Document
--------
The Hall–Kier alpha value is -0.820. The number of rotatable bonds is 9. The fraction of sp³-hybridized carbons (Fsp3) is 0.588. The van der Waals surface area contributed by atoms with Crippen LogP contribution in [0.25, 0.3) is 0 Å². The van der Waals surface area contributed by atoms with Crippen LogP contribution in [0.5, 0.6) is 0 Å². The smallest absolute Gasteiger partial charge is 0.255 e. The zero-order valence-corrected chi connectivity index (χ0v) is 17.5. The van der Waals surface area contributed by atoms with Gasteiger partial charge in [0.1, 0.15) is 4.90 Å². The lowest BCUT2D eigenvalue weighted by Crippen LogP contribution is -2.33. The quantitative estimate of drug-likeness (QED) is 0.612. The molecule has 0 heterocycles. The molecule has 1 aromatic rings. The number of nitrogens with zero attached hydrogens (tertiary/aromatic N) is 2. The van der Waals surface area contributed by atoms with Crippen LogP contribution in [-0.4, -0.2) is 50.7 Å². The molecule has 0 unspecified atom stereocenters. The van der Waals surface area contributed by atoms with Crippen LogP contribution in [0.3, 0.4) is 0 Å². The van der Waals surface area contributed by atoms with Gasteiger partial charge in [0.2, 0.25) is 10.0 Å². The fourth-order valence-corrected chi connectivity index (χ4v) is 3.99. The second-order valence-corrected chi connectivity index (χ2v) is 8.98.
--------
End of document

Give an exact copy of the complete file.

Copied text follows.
The Hall–Kier alpha value is -0.820. The number of rotatable bonds is 9. The fraction of sp³-hybridized carbons (Fsp3) is 0.588. The van der Waals surface area contributed by atoms with Crippen LogP contribution in [0.25, 0.3) is 0 Å². The van der Waals surface area contributed by atoms with Crippen LogP contribution in [0.5, 0.6) is 0 Å². The smallest absolute Gasteiger partial charge is 0.255 e. The zero-order valence-corrected chi connectivity index (χ0v) is 17.5. The van der Waals surface area contributed by atoms with Gasteiger partial charge in [0.1, 0.15) is 4.90 Å². The lowest BCUT2D eigenvalue weighted by Crippen LogP contribution is -2.33. The quantitative estimate of drug-likeness (QED) is 0.612. The molecule has 0 heterocycles. The molecule has 1 aromatic rings. The number of nitrogens with zero attached hydrogens (tertiary/aromatic N) is 2. The van der Waals surface area contributed by atoms with Crippen LogP contribution in [-0.4, -0.2) is 50.7 Å². The molecule has 0 unspecified atom stereocenters. The van der Waals surface area contributed by atoms with Crippen LogP contribution in [0.3, 0.4) is 0 Å². The van der Waals surface area contributed by atoms with Gasteiger partial charge in [0.2, 0.25) is 10.0 Å². The fourth-order valence-corrected chi connectivity index (χ4v) is 3.99. The second-order valence-corrected chi connectivity index (χ2v) is 8.98.